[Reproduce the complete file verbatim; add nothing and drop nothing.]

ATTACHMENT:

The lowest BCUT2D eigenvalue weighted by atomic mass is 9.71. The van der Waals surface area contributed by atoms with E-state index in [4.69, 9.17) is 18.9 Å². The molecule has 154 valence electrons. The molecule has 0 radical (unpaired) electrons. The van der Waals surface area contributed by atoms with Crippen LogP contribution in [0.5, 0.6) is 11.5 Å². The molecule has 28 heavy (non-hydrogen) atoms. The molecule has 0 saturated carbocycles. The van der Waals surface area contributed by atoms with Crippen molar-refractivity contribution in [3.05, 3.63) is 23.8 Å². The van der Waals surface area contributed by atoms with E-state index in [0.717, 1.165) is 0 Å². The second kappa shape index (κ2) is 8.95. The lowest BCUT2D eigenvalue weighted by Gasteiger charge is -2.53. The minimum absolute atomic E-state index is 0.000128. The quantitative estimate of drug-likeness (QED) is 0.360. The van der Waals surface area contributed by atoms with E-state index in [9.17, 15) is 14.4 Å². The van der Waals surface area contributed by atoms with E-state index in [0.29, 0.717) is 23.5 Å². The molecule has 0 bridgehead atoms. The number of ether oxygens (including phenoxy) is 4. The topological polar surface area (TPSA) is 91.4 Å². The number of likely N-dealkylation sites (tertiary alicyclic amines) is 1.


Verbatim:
The lowest BCUT2D eigenvalue weighted by atomic mass is 9.71. The van der Waals surface area contributed by atoms with E-state index in [4.69, 9.17) is 18.9 Å². The molecule has 154 valence electrons. The molecule has 0 radical (unpaired) electrons. The van der Waals surface area contributed by atoms with Crippen LogP contribution in [0.5, 0.6) is 11.5 Å². The molecule has 28 heavy (non-hydrogen) atoms. The molecule has 0 saturated carbocycles. The van der Waals surface area contributed by atoms with Crippen molar-refractivity contribution in [3.05, 3.63) is 23.8 Å². The van der Waals surface area contributed by atoms with E-state index in [0.717, 1.165) is 0 Å². The second kappa shape index (κ2) is 8.95. The lowest BCUT2D eigenvalue weighted by Gasteiger charge is -2.53. The minimum absolute atomic E-state index is 0.000128. The quantitative estimate of drug-likeness (QED) is 0.360. The van der Waals surface area contributed by atoms with E-state index in [9.17, 15) is 14.4 Å². The van der Waals surface area contributed by atoms with E-state index in [0.29, 0.717) is 23.5 Å². The molecule has 0 bridgehead atoms. The number of ether oxygens (including phenoxy) is 4. The topological polar surface area (TPSA) is 91.4 Å². The number of likely N-dealkylation sites (tertiary alicyclic amines) is 1.